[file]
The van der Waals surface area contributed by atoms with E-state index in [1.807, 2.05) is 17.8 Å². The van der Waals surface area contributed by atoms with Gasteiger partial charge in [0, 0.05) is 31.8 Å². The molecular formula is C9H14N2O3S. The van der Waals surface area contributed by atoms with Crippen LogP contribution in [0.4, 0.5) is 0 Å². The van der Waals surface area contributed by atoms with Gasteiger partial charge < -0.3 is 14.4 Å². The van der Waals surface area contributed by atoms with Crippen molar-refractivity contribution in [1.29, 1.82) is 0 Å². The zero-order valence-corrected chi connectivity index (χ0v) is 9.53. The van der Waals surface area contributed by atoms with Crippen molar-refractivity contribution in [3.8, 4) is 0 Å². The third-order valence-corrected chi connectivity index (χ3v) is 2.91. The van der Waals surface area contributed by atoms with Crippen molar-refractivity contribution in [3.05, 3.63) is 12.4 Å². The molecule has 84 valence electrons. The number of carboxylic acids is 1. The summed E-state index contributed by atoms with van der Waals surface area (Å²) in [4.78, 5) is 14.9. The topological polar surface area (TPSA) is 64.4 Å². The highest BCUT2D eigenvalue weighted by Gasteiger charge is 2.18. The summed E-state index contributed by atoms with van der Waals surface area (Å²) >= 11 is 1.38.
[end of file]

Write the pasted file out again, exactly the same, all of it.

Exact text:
The van der Waals surface area contributed by atoms with E-state index in [1.807, 2.05) is 17.8 Å². The van der Waals surface area contributed by atoms with Gasteiger partial charge in [0, 0.05) is 31.8 Å². The molecular formula is C9H14N2O3S. The van der Waals surface area contributed by atoms with Crippen LogP contribution in [0.4, 0.5) is 0 Å². The van der Waals surface area contributed by atoms with Gasteiger partial charge < -0.3 is 14.4 Å². The van der Waals surface area contributed by atoms with Crippen molar-refractivity contribution in [1.29, 1.82) is 0 Å². The zero-order valence-corrected chi connectivity index (χ0v) is 9.53. The van der Waals surface area contributed by atoms with Crippen molar-refractivity contribution in [3.8, 4) is 0 Å². The third-order valence-corrected chi connectivity index (χ3v) is 2.91. The van der Waals surface area contributed by atoms with Crippen molar-refractivity contribution in [3.05, 3.63) is 12.4 Å². The molecule has 84 valence electrons. The number of carboxylic acids is 1. The summed E-state index contributed by atoms with van der Waals surface area (Å²) in [4.78, 5) is 14.9. The topological polar surface area (TPSA) is 64.4 Å². The highest BCUT2D eigenvalue weighted by Gasteiger charge is 2.18. The summed E-state index contributed by atoms with van der Waals surface area (Å²) >= 11 is 1.38.